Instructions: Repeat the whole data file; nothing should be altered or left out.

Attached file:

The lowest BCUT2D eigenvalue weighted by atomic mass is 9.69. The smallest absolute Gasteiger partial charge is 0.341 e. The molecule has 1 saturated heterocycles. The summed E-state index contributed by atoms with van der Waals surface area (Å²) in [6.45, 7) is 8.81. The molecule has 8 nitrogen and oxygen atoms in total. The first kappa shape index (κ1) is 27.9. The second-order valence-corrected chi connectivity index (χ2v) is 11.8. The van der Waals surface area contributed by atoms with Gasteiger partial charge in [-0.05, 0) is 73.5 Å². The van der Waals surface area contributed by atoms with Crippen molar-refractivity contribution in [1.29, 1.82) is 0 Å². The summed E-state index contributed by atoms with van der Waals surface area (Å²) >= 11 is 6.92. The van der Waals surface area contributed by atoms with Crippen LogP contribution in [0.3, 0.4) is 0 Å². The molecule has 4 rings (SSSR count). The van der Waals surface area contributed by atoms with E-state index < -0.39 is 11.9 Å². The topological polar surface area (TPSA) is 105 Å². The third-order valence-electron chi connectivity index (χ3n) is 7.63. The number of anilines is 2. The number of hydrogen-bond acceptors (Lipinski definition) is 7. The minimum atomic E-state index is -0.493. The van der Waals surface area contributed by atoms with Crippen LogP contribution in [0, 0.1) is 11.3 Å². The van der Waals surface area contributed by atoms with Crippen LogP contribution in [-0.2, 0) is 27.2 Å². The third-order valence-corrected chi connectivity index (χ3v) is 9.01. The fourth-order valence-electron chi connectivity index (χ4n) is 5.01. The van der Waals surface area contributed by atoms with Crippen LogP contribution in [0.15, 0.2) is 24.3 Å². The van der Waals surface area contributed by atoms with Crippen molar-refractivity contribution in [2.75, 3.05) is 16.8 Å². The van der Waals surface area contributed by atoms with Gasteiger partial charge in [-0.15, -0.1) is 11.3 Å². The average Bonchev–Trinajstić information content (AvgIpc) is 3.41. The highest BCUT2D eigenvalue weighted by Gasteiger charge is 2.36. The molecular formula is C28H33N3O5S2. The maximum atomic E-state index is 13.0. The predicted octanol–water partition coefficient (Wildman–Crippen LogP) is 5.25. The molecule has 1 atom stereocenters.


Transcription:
The lowest BCUT2D eigenvalue weighted by atomic mass is 9.69. The smallest absolute Gasteiger partial charge is 0.341 e. The molecule has 1 saturated heterocycles. The summed E-state index contributed by atoms with van der Waals surface area (Å²) in [6.45, 7) is 8.81. The molecule has 8 nitrogen and oxygen atoms in total. The first kappa shape index (κ1) is 27.9. The second-order valence-corrected chi connectivity index (χ2v) is 11.8. The van der Waals surface area contributed by atoms with Gasteiger partial charge in [-0.05, 0) is 73.5 Å². The van der Waals surface area contributed by atoms with Crippen molar-refractivity contribution in [1.29, 1.82) is 0 Å². The summed E-state index contributed by atoms with van der Waals surface area (Å²) >= 11 is 6.92. The van der Waals surface area contributed by atoms with Crippen LogP contribution in [0.3, 0.4) is 0 Å². The molecule has 4 rings (SSSR count). The van der Waals surface area contributed by atoms with E-state index < -0.39 is 11.9 Å². The topological polar surface area (TPSA) is 105 Å². The third-order valence-electron chi connectivity index (χ3n) is 7.63. The number of anilines is 2. The number of hydrogen-bond acceptors (Lipinski definition) is 7. The minimum atomic E-state index is -0.493. The van der Waals surface area contributed by atoms with Crippen LogP contribution in [0, 0.1) is 11.3 Å². The van der Waals surface area contributed by atoms with Crippen LogP contribution in [-0.2, 0) is 27.2 Å². The third-order valence-corrected chi connectivity index (χ3v) is 9.01. The fourth-order valence-electron chi connectivity index (χ4n) is 5.01. The van der Waals surface area contributed by atoms with Crippen LogP contribution in [0.15, 0.2) is 24.3 Å². The van der Waals surface area contributed by atoms with Crippen molar-refractivity contribution in [2.75, 3.05) is 16.8 Å². The van der Waals surface area contributed by atoms with Gasteiger partial charge in [-0.15, -0.1) is 11.3 Å². The average Bonchev–Trinajstić information content (AvgIpc) is 3.41. The highest BCUT2D eigenvalue weighted by Gasteiger charge is 2.36. The molecular formula is C28H33N3O5S2. The maximum atomic E-state index is 13.0. The predicted octanol–water partition coefficient (Wildman–Crippen LogP) is 5.25. The molecule has 1 atom stereocenters.